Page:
Deploying infrastructure in far flung portions of the country is an expensive exercise, and for private operators this presents a hurdle as smaller villages lack the population density to provide the scale needed for generating commercial returns. However, in spite of the related costs, maintaining adequate infrastructure is crucial.
According to Haris Broumidis, CEO of Vodafone Ghana, “Networks are one of the main priorities for operators, in terms of customer relations – not only in regards to geographic coverage but also service quality.” Leo Skarlatos, former CEO of network solutions provider K-Net, believes that while government subsidies are required to encourage investments in rural telephone roll-out, under the right circumstances and business model a return on investment (ROI) can be generated for businesses. “This requires low build and operating costs and advanced power consumption technology that is not far away from being perfected,” Skarlatos said.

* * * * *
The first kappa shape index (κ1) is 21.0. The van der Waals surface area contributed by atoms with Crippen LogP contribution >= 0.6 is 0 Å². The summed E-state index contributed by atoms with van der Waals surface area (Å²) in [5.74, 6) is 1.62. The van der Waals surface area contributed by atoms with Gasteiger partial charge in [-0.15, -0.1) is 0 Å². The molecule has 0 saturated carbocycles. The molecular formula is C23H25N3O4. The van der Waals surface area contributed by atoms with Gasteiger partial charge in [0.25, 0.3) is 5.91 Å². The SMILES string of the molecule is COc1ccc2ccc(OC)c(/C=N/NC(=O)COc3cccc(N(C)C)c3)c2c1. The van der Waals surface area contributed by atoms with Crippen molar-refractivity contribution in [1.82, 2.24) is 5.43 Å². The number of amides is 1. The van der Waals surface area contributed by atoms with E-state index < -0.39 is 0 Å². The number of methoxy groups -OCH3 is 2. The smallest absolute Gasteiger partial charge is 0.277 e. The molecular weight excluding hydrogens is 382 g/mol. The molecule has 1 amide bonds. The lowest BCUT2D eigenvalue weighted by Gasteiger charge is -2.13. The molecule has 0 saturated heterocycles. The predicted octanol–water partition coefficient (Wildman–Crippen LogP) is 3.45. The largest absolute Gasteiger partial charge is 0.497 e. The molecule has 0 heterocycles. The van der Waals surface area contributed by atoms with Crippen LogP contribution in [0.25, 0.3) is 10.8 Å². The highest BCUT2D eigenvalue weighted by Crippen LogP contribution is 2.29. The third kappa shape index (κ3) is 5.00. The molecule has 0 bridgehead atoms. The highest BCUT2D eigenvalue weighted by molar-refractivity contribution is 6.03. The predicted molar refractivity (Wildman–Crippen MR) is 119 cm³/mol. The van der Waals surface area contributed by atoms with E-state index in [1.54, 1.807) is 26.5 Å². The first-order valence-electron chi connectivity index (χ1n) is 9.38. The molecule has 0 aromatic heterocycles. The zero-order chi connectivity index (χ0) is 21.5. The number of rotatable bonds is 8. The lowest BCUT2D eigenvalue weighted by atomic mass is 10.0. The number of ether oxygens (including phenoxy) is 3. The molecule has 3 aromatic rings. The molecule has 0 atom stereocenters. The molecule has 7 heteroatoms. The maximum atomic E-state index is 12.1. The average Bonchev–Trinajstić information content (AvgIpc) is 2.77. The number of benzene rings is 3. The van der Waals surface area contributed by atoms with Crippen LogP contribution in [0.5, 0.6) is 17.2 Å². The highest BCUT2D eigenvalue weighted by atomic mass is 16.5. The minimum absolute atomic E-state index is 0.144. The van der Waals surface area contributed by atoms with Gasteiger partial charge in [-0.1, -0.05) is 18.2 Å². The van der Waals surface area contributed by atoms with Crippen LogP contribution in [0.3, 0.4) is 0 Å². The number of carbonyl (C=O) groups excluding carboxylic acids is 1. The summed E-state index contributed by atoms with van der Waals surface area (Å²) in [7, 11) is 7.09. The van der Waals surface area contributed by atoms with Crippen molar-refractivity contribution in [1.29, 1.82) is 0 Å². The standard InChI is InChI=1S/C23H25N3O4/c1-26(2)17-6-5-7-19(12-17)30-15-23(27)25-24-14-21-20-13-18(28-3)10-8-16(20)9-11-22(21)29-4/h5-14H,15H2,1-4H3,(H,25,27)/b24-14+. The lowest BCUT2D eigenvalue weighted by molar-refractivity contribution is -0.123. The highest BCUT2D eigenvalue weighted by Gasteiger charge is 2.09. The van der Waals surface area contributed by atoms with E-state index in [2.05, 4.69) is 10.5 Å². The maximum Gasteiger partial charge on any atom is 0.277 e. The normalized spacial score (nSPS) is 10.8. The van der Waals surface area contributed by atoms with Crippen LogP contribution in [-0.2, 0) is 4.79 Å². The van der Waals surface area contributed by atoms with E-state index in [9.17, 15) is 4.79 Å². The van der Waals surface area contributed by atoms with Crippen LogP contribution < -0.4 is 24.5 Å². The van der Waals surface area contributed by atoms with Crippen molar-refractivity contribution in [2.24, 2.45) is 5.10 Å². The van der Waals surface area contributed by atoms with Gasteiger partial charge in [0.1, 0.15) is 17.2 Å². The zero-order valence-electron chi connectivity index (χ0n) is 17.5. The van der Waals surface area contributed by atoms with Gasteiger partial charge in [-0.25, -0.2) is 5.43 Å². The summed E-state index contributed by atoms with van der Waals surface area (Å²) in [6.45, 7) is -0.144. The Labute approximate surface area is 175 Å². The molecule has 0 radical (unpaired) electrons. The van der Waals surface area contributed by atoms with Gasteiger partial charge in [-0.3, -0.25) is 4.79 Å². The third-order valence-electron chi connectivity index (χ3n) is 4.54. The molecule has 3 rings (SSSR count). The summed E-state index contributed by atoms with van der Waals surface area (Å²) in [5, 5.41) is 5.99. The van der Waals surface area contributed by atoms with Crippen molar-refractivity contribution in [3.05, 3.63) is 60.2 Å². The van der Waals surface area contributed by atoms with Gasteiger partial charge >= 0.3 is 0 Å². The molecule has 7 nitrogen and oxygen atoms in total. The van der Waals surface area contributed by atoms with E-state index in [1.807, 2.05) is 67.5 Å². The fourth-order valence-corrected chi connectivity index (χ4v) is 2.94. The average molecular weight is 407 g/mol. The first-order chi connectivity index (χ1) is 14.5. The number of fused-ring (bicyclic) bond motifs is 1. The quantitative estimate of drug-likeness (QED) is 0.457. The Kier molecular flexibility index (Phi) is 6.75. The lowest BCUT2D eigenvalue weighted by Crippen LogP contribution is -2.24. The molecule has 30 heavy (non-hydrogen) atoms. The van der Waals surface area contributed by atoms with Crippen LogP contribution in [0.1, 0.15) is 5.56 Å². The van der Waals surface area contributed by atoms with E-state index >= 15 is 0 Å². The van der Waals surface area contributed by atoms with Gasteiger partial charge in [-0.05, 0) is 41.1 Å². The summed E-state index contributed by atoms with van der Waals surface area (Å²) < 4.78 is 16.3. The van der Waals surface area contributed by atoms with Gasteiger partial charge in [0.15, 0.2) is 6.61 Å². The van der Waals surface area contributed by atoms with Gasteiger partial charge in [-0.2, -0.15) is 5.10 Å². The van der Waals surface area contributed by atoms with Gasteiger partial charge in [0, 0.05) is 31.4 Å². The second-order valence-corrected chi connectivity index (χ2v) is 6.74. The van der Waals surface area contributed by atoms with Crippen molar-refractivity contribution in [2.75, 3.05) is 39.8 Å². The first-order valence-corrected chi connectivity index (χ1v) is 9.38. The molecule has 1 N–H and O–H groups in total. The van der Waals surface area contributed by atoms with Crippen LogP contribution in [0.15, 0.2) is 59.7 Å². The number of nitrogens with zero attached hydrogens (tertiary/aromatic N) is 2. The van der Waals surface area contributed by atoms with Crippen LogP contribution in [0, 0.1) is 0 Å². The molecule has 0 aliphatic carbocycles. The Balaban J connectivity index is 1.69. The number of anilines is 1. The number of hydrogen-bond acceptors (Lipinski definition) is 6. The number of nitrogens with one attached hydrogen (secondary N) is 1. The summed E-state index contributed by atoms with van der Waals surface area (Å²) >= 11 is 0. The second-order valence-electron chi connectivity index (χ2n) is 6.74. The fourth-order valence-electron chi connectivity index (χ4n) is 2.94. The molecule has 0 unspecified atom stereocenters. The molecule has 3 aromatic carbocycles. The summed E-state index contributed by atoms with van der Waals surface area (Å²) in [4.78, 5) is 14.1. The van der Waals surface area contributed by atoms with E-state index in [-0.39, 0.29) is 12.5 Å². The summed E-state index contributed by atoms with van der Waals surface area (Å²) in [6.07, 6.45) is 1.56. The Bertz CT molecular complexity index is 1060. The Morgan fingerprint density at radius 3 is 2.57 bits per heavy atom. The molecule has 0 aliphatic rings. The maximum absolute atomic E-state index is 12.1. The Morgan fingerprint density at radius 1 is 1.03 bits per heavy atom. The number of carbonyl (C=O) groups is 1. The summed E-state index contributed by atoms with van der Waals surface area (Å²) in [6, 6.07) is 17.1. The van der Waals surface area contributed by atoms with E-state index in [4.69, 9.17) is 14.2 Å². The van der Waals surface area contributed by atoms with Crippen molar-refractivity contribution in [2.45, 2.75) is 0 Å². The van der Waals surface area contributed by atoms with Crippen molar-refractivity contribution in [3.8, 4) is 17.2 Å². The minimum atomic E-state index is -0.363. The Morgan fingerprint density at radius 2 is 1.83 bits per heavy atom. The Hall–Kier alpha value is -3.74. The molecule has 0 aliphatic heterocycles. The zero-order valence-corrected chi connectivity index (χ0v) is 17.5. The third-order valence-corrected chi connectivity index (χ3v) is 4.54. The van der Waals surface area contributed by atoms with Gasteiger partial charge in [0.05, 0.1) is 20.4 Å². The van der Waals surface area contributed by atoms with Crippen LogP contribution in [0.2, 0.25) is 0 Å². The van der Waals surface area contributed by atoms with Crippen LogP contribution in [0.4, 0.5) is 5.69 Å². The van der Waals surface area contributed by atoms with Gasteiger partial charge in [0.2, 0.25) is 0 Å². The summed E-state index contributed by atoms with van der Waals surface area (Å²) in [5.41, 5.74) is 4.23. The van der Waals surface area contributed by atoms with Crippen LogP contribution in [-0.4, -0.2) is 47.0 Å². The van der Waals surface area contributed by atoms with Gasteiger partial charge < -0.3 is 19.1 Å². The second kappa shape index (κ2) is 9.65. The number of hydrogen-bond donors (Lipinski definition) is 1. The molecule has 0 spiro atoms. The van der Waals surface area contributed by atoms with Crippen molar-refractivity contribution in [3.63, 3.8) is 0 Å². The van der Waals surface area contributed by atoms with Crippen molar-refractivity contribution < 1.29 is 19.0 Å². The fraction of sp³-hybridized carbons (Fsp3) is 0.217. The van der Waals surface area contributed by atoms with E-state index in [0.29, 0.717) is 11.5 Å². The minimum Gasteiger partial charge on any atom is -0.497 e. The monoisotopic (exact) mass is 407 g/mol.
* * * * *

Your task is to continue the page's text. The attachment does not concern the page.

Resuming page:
As in most other large African markets such as Nigeria, Kenya and Côte d’Ivoire, the majority of retail customers are pre-paid, as postpaid uptake is limited by the lack of a formal billing address system. The corporate market does present better prospects for post-paid activity, and according to Lucy Quist, managing director of Airtel, while typically it has been the larger enterprises that have purchased subscriptions for senior management, a wider range of businesses are seeing the benefit of offering subscriptions to a range of employees. “Businesses can assure they have greater continuity with customer contact as they retain the phone number once an employee leaves,” Quist told OBG.
However, the overall market potential is still somewhat constrained given the large size of the public sector in terms of overall formal employment and the fact that the government is not yet purchasing phone packages for its public sector staff.